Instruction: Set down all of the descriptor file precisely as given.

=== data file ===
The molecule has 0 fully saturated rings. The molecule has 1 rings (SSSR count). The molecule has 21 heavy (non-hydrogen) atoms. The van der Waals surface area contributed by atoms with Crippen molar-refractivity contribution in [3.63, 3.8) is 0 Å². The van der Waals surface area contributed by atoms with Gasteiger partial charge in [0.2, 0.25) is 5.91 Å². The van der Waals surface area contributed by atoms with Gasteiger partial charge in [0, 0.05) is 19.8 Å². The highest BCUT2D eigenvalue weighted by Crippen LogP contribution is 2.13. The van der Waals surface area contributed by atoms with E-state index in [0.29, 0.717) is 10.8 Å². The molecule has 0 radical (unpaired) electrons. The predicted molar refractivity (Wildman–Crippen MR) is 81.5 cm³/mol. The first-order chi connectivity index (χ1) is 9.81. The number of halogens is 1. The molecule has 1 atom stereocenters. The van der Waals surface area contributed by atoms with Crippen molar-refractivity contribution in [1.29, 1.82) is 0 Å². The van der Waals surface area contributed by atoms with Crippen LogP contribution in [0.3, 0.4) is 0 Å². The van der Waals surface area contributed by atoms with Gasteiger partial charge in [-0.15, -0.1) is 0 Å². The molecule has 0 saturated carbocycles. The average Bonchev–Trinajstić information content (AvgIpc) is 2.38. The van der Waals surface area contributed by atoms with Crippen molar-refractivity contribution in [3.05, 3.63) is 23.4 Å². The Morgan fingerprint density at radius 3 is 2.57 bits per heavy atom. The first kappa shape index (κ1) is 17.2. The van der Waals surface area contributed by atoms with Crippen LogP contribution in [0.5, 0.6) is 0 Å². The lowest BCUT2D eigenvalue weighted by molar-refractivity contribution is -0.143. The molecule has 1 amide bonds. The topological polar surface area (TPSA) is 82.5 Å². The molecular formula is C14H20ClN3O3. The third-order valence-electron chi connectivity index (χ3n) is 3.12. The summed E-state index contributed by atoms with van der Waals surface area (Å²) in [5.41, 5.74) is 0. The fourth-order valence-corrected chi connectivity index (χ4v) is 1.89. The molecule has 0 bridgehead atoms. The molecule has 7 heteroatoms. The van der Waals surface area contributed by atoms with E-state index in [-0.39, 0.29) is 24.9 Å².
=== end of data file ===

The molecule has 0 fully saturated rings. The molecule has 1 rings (SSSR count). The molecule has 21 heavy (non-hydrogen) atoms. The van der Waals surface area contributed by atoms with Crippen molar-refractivity contribution in [3.63, 3.8) is 0 Å². The van der Waals surface area contributed by atoms with Gasteiger partial charge in [0.2, 0.25) is 5.91 Å². The van der Waals surface area contributed by atoms with Gasteiger partial charge in [0, 0.05) is 19.8 Å². The highest BCUT2D eigenvalue weighted by Crippen LogP contribution is 2.13. The van der Waals surface area contributed by atoms with E-state index in [0.29, 0.717) is 10.8 Å². The molecule has 0 radical (unpaired) electrons. The predicted molar refractivity (Wildman–Crippen MR) is 81.5 cm³/mol. The first-order chi connectivity index (χ1) is 9.81. The number of halogens is 1. The molecule has 1 atom stereocenters. The van der Waals surface area contributed by atoms with Crippen molar-refractivity contribution in [1.29, 1.82) is 0 Å². The van der Waals surface area contributed by atoms with Crippen LogP contribution in [0.3, 0.4) is 0 Å². The van der Waals surface area contributed by atoms with Gasteiger partial charge in [-0.15, -0.1) is 0 Å². The molecule has 0 saturated carbocycles. The average Bonchev–Trinajstić information content (AvgIpc) is 2.38. The van der Waals surface area contributed by atoms with Crippen molar-refractivity contribution in [3.05, 3.63) is 23.4 Å². The Morgan fingerprint density at radius 3 is 2.57 bits per heavy atom. The first kappa shape index (κ1) is 17.2. The van der Waals surface area contributed by atoms with Crippen LogP contribution in [0.5, 0.6) is 0 Å². The lowest BCUT2D eigenvalue weighted by molar-refractivity contribution is -0.143. The molecule has 1 amide bonds. The topological polar surface area (TPSA) is 82.5 Å². The molecular formula is C14H20ClN3O3. The third-order valence-electron chi connectivity index (χ3n) is 3.12. The summed E-state index contributed by atoms with van der Waals surface area (Å²) in [5.41, 5.74) is 0. The fourth-order valence-corrected chi connectivity index (χ4v) is 1.89. The molecule has 0 bridgehead atoms. The molecule has 7 heteroatoms. The van der Waals surface area contributed by atoms with E-state index in [-0.39, 0.29) is 24.9 Å².